Under Roffman’s guidance, sexuality at Park has come to be treated as something closer to social studies, science, or other core subjects. Sex ed is “just another part of the curriculum, not carved out as its own special thing,” says David Sachs, a 1988 graduate who studied with Roffman and whose son, Sebastian, is now in 11th grade at the school and has her as a teacher as well.
Like all Park students, Sebastian Sachs had to complete an eighth-grade project wherein he examined the root cause of a social-justice issue. His team picked sexual assault and, with Roffman as their adviser, focused on consent education and how to introduce it in the youngest grades. Sachs and his teammates created a curriculum for preschoolers that, among other things, encourages them to ask permission before hugging a classmate, borrowing a pencil, or swooping in for a high five.
In Roffman’s ideal world, the school would implement lessons like these, and other age-appropriate sex and relationship education, from the earliest grades. Several of her co-workers agree. “Fourth grade might be too late for us” to begin this kind of education, says Alejandro Hurtado, Park’s Spanish teacher for the lower grades. Last summer, Hurtado participated in a voluntary two-week workshop led by Roffman that aimed to create a sexuality-education curriculum for Park’s elementary-age kids. “It will be subtly woven in,” he says, noting that he plans to talk more explicitly about traditional gender roles and expectations in some Latino cultures as part of his own class.
In her teacher training, Roffman encourages colleagues to be scientifically accurate and use age-appropriate language when answering even the youngest children’s questions. Four-year-olds are beginning to understand place and geography, so they will frequently ask where they came from. “The proper answer is that there’s a place inside a female body called the uterus, and that’s where they grew,” Roffman said.
Sarah Shelton, a Park third-grade teacher who also participated in the summer workshop, says Roffman inspired her to not dodge students’ questions about bodies and sex. In the past she’s deflected sex-related inquiries, such as when a student asked about birth control last year.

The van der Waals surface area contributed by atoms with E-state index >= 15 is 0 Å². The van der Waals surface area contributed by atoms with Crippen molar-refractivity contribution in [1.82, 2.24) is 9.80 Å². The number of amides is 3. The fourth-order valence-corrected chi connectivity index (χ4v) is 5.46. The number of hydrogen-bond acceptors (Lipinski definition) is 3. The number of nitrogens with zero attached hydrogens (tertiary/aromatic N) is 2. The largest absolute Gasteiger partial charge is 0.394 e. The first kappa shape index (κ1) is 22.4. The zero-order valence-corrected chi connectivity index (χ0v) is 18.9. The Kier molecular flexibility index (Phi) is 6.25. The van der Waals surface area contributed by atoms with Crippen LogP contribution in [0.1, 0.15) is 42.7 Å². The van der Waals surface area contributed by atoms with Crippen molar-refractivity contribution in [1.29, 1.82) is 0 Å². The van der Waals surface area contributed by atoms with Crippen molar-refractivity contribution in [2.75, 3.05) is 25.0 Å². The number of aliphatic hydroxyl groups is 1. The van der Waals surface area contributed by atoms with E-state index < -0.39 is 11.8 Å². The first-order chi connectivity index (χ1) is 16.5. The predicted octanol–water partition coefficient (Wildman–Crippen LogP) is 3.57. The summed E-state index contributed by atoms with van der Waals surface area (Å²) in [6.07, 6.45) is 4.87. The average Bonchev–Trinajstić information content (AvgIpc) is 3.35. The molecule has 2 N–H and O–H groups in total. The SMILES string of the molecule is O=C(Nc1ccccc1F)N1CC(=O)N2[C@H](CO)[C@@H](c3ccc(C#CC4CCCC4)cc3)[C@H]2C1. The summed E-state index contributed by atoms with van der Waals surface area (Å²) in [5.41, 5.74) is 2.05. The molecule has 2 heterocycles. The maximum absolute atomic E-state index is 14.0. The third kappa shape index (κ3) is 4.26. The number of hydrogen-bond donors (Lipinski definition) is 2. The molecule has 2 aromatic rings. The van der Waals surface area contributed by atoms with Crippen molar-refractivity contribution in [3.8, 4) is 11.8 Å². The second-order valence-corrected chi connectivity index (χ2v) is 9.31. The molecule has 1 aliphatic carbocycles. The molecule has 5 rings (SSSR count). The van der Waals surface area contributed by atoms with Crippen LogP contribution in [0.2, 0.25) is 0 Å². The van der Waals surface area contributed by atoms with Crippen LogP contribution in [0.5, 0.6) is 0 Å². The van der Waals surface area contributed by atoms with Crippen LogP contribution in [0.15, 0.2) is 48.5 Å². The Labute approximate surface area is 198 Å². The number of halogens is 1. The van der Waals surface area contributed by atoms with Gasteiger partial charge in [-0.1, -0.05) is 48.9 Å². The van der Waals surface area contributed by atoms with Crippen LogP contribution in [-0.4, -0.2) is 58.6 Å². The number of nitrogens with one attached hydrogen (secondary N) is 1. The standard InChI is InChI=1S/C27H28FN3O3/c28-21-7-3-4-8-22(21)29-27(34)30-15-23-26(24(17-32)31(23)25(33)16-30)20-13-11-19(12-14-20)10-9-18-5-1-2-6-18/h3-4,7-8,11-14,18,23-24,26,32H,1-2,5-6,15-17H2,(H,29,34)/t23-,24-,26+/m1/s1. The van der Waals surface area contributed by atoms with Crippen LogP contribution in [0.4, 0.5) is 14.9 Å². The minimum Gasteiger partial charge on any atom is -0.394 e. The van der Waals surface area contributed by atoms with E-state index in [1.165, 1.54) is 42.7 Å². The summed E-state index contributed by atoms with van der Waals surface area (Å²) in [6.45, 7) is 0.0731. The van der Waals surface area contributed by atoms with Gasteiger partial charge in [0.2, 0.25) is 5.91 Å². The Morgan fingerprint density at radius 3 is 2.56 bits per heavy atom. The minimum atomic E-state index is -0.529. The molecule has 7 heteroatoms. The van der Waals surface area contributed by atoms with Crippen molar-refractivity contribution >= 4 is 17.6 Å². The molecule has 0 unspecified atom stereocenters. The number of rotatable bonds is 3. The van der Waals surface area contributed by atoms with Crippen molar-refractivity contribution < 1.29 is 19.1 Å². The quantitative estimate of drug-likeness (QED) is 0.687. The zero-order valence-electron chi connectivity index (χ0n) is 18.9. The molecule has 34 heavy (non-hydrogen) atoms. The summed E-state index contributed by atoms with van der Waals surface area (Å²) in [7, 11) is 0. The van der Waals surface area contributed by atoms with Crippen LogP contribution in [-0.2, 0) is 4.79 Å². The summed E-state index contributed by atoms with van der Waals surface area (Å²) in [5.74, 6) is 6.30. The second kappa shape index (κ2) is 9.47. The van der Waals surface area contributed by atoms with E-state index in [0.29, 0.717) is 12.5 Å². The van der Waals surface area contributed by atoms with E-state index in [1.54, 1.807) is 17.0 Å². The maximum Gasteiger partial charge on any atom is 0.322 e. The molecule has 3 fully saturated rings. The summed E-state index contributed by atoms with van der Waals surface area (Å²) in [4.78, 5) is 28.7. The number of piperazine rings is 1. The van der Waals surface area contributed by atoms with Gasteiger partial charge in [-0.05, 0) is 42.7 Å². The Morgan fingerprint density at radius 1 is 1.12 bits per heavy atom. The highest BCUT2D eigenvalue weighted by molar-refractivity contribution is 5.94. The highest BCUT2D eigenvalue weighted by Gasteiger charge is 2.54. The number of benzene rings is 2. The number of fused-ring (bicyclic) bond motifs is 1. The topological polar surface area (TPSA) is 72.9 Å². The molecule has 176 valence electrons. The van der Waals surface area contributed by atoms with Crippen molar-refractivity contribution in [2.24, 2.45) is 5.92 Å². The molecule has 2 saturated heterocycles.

“I told her, ‘Great question. Ask your parents,’” Shelton recalls. “If that were to occur again, I would say something like ‘When reproduction happens in the body, there is medication that you can take to stop it so you can have sexual intercourse without creating a baby.’”
Sarah Huss, the director of human development and parent education at the private Campbell Hall school in Los Angeles, says Roffman helped her rethink her school’s sexuality education. Huss reached out to Roffman after reading her book Talk to Me First: Everything You Need to Know to Become Your Kids’ “Go-To” Person About Sex. The ensuing dialogue prompted Campbell Hall to begin sexuality education in third grade and to significantly shore up its middle-school programming. Prior to meeting Roffman, “I had taught sex education as ‘Don’t get hurt, don’t get pregnant, don’t get a disease,’” Huss says. “That wasn’t a hopeful message for the kids.”
Huss admires her colleague’s patient tenacity. “She’s walking into schools where there is so much emotional baggage around a subject,” Huss says. “To suggest doing it differently, you have to confront years and years and years of thinking that talking with young kids about sex is dangerous.”
After decades of striving for change both within and beyond Park’s walls, Roffman is optimistic about the future of sexuality education at progressive private schools like Campbell Hall and Park. “I’ve always believed that independent schools have the responsibility to give back to the larger educational community,” she told me. “It’s up to us to demonstrate that, yes, this can be done well and successfully.”
By contrast, “I see very limited movement in the public sector,” she said. And in a country where only a minority of states require medically accurate sex-education classes, her dream of seamlessly integrating the subject from kindergarten up may be a long way off. But Roffman has lived through one sexual revolution, and she holds out hope for a second, in education.
This article is part of our project “On Teaching,” which is supported by grants from the William and Flora Hewlett Foundation, the Spencer Foundation, the Bill & Melinda Gates Foundation, and the Panta Rhea Foundation.